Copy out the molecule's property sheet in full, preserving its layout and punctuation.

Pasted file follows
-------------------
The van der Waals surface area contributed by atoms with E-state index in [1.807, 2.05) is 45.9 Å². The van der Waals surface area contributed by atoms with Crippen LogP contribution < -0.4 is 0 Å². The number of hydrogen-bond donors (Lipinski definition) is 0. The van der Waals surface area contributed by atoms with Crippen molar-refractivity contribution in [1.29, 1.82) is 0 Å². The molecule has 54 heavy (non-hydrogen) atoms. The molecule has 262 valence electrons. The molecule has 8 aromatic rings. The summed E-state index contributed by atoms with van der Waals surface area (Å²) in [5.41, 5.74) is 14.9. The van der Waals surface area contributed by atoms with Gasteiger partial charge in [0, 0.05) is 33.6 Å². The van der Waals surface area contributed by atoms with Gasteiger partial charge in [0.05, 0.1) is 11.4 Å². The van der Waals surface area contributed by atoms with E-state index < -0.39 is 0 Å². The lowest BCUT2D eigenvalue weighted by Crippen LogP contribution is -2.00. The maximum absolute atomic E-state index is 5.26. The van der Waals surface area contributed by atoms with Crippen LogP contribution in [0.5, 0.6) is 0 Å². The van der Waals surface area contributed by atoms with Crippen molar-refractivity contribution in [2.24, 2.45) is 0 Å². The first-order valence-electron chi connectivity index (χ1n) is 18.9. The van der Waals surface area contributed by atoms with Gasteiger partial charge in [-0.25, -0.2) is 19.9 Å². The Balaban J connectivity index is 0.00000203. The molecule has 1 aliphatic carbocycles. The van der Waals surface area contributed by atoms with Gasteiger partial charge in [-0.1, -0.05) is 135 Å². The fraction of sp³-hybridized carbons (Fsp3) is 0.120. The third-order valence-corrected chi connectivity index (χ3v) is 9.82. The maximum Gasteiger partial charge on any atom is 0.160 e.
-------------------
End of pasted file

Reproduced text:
The van der Waals surface area contributed by atoms with E-state index in [1.807, 2.05) is 45.9 Å². The van der Waals surface area contributed by atoms with Crippen LogP contribution < -0.4 is 0 Å². The number of hydrogen-bond donors (Lipinski definition) is 0. The van der Waals surface area contributed by atoms with Crippen molar-refractivity contribution in [1.29, 1.82) is 0 Å². The molecule has 54 heavy (non-hydrogen) atoms. The molecule has 262 valence electrons. The molecule has 8 aromatic rings. The summed E-state index contributed by atoms with van der Waals surface area (Å²) in [5.41, 5.74) is 14.9. The van der Waals surface area contributed by atoms with Gasteiger partial charge in [0, 0.05) is 33.6 Å². The van der Waals surface area contributed by atoms with Gasteiger partial charge in [0.05, 0.1) is 11.4 Å². The van der Waals surface area contributed by atoms with E-state index < -0.39 is 0 Å². The lowest BCUT2D eigenvalue weighted by Crippen LogP contribution is -2.00. The maximum absolute atomic E-state index is 5.26. The van der Waals surface area contributed by atoms with Crippen LogP contribution in [0.5, 0.6) is 0 Å². The van der Waals surface area contributed by atoms with Crippen molar-refractivity contribution in [2.24, 2.45) is 0 Å². The first-order valence-electron chi connectivity index (χ1n) is 18.9. The van der Waals surface area contributed by atoms with Gasteiger partial charge in [-0.25, -0.2) is 19.9 Å². The Balaban J connectivity index is 0.00000203. The molecule has 1 aliphatic carbocycles. The van der Waals surface area contributed by atoms with Gasteiger partial charge in [-0.1, -0.05) is 135 Å². The fraction of sp³-hybridized carbons (Fsp3) is 0.120. The third-order valence-corrected chi connectivity index (χ3v) is 9.82. The maximum Gasteiger partial charge on any atom is 0.160 e.